By Bjorn Fehrm
March 30, 2016, ©. Leeham Co: Airbus has changed the A350-900 website data to now show the 280t Max Take-Off Weight (MTOW) as the standard MTOW. This weight variant was only reserved for the A350-900ULR before, but is not available for customers buying a standard A350-900 as of 2020.
Three years after the rollout in May 2013 (photo), after ground and flight tests, the company can raise the MTOW of the aircraft to regain range that was gradually lost during the development of the aircraft, even adding range on top of what was originally promised.
The Airbus A350 was designed to fly 315 passengers in a three class layout 8,100nm. During development, the project experienced weight creep, albeit at a moderate 3.3t (t for the metric tonne) on an MEW level (which is the weight of the aircraft without cabin). About a year ahead of certification, Airbus presentations started to show normal range below 8,000nm.
The original range figure was for the original 268t MTOW which was the initial weight variant for the aircraft. At certification of the A350-900 in 2014, three additional weight variants were defined; 260t, 272t and 275t. At the time, Airbus then showed the aircraft as flying 7,750nm with 315 passengers, now in a two class layout.
As of May 2015, the three class layout was reintroduced but now with lie-flat reverse herringbone business class seats at 42-inch pitch, a premium economy cabin at 38-inch pitch paired with an economy cabin at 31-inch pitch. Together with the new aft galley layout from the A350-1000 (with lavatories at the side), this gave a 325 seat capacity and a 7,600nm range. The weight variant was not clear for this range figure.
During spring and summer 2015, Airbus was competing to fill Singapore Airlines’ need for non-stop flights to the US. Testing of the A350-900 had shown that there were additional margins in the design, aerodynamically and for MTOW, on top of the 275t that was included in the certification. A 280t variant in a special configuration to lower the passenger payload to around 170 passengers could fulfill the most daunting mission that Singapore Airlines wanted to fly, Singapore-New York direct.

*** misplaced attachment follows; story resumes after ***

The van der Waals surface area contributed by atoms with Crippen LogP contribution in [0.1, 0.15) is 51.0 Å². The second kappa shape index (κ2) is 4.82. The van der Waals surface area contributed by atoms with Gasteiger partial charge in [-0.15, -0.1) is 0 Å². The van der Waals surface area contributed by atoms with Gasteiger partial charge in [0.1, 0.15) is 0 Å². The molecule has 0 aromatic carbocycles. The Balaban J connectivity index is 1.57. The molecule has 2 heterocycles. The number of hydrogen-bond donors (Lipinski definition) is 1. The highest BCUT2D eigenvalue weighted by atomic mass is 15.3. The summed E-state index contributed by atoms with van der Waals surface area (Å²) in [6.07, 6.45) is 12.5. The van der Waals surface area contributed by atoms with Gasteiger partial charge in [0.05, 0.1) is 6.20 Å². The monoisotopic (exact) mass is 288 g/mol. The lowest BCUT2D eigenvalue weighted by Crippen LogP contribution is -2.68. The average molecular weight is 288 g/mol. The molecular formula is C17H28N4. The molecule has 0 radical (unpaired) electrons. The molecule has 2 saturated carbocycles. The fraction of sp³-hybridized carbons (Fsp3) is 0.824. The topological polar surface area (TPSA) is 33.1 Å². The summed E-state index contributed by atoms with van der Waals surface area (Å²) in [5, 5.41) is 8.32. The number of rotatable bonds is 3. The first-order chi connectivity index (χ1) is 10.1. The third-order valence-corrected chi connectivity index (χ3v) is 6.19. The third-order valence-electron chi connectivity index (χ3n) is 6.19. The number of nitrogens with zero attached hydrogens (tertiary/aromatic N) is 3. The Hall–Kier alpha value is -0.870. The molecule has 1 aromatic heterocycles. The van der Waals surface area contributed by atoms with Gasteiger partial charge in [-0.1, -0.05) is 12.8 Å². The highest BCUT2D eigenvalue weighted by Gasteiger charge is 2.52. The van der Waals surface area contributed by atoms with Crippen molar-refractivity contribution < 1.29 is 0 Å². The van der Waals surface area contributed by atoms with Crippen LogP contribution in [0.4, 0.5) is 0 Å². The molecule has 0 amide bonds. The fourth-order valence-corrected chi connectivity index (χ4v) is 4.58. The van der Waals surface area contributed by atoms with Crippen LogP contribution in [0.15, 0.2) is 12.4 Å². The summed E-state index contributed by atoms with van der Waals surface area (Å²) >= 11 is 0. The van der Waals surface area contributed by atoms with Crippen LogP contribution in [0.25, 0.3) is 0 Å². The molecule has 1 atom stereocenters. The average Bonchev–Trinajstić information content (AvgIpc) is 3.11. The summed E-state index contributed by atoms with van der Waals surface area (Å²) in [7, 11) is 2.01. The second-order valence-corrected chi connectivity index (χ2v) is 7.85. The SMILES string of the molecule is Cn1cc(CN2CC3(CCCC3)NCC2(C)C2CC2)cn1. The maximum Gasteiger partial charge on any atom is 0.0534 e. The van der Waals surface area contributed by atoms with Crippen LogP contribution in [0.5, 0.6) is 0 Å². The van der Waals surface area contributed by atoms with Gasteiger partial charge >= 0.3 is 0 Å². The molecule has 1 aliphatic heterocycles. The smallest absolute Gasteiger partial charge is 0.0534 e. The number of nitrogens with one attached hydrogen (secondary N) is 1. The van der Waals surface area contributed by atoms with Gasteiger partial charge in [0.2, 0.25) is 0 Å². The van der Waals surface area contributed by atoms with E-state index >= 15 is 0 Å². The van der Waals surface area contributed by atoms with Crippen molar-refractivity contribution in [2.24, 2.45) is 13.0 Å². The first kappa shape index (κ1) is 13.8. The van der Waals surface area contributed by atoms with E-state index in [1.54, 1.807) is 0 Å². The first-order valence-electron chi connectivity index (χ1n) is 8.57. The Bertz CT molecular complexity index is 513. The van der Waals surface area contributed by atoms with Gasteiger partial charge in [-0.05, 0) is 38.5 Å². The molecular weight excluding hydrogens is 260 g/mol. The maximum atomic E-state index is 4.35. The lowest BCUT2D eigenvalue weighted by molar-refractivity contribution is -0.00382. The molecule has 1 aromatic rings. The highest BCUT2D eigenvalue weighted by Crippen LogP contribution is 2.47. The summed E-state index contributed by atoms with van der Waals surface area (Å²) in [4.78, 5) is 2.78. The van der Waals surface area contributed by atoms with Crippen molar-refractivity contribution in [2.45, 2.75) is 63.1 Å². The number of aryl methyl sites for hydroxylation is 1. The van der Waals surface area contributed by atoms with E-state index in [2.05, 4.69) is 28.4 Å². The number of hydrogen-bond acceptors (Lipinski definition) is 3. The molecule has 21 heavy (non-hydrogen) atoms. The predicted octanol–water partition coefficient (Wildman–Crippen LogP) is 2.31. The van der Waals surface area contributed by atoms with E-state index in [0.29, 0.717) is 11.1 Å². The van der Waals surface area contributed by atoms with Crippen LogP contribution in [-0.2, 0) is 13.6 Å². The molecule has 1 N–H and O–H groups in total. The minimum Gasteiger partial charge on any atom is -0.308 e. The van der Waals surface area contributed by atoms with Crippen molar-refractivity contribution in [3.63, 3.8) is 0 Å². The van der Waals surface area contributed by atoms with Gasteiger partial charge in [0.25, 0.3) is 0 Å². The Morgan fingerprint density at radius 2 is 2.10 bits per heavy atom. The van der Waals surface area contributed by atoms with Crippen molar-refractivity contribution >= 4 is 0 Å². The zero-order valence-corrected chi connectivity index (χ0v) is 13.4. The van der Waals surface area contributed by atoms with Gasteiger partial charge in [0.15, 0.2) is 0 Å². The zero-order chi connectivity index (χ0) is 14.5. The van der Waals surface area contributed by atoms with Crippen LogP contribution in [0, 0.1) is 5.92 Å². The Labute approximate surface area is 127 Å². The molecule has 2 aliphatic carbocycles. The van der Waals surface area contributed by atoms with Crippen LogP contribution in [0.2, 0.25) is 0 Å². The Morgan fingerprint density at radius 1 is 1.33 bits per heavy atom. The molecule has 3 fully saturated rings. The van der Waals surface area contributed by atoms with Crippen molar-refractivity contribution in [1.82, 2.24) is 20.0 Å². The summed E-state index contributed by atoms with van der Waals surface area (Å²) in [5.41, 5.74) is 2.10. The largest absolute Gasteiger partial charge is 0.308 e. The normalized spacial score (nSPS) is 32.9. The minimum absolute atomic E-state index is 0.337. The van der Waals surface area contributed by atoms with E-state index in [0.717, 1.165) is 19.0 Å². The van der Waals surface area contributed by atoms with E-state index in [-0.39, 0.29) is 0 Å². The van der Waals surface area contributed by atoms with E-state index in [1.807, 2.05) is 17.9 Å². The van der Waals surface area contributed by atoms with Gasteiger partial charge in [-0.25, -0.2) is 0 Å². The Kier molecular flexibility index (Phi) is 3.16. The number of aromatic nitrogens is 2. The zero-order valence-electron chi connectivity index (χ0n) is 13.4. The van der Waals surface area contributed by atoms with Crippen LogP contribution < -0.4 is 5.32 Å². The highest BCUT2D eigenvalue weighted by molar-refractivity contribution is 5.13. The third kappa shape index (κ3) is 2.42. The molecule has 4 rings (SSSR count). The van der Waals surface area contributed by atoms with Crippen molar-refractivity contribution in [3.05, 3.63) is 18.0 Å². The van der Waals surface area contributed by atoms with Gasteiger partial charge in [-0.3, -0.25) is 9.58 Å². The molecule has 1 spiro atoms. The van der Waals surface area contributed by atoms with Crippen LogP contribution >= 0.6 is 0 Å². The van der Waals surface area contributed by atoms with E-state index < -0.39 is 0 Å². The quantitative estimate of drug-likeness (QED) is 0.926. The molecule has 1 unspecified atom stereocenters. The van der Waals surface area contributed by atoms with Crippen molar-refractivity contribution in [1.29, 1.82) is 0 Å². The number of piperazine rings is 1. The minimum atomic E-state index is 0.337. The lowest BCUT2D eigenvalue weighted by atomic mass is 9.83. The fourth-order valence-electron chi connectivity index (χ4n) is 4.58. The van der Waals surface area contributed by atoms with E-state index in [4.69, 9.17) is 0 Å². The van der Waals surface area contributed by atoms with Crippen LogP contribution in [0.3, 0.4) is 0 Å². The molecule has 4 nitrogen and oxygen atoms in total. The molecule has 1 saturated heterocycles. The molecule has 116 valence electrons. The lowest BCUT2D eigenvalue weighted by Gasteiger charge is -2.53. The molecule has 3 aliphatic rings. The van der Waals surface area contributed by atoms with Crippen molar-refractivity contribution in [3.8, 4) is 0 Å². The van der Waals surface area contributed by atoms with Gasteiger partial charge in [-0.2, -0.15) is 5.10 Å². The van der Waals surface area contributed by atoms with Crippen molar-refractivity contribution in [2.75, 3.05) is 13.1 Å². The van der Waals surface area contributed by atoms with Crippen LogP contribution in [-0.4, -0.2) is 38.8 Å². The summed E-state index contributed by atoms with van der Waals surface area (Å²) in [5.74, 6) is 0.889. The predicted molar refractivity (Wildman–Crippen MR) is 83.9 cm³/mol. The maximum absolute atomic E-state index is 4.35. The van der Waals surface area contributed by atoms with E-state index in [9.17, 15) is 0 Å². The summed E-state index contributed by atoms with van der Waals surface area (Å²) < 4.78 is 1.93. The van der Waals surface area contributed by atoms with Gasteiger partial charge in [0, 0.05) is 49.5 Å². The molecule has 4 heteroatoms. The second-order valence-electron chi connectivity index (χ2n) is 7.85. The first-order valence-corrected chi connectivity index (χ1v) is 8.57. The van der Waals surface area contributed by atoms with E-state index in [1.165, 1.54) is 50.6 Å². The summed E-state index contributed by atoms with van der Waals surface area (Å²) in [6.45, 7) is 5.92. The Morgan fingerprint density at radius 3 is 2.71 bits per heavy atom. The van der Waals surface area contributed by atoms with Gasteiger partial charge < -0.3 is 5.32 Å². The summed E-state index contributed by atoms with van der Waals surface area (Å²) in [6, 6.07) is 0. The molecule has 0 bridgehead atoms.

To reliably fly this mission, which could stretch to up to 19 hours worst case, the aircraft had to be equipped with adjusted fuel cut-off probes in the tanks, to reach a total fuel load of 165,000 litres (standard is 141,000l). With these changes, the variant was called A350-900ULR. Incorporated in the variant were aerodynamic and engine improvements totaling 2%.
280t for all
Since the Singapore Airlines order, several customers have demanded that the extra capability of the A350-900ULR should be available, but in a flexible form. Not all needed the extra fuel capacity; they fly missions with normal loads for which the standard 141,000l is enough. At the same time, they needed a higher MTOW. Philippine Airlines needed 278t to fly their missions.
To respond to customer demands Airbus decided that as of 2020, when the aerodynamic improvements of 1% (mainly changes to fairings) and a Rolls-Royce engine PIP (Product Improvement Package) of 1% will be available, the weight variants that can be ordered will include the 280t variant.
Additionally, the special fuel configuration of the A350-900ULR will be available, as will a 260t regional variant. In all cases the different weight variants are paper changes to an identical airframe making later in-service weight variant changes possible.
So why would an airline change to a different weight variant later in the aircraft’s life? Aircraft price and underway navigation and landing fees are based on the aircraft’s MTOW. To buy just the weight variant necessary to do the job is a way to save operational costs for the airlines. If operational conditions later change, it is a bonus to be able to adapt the aircraft.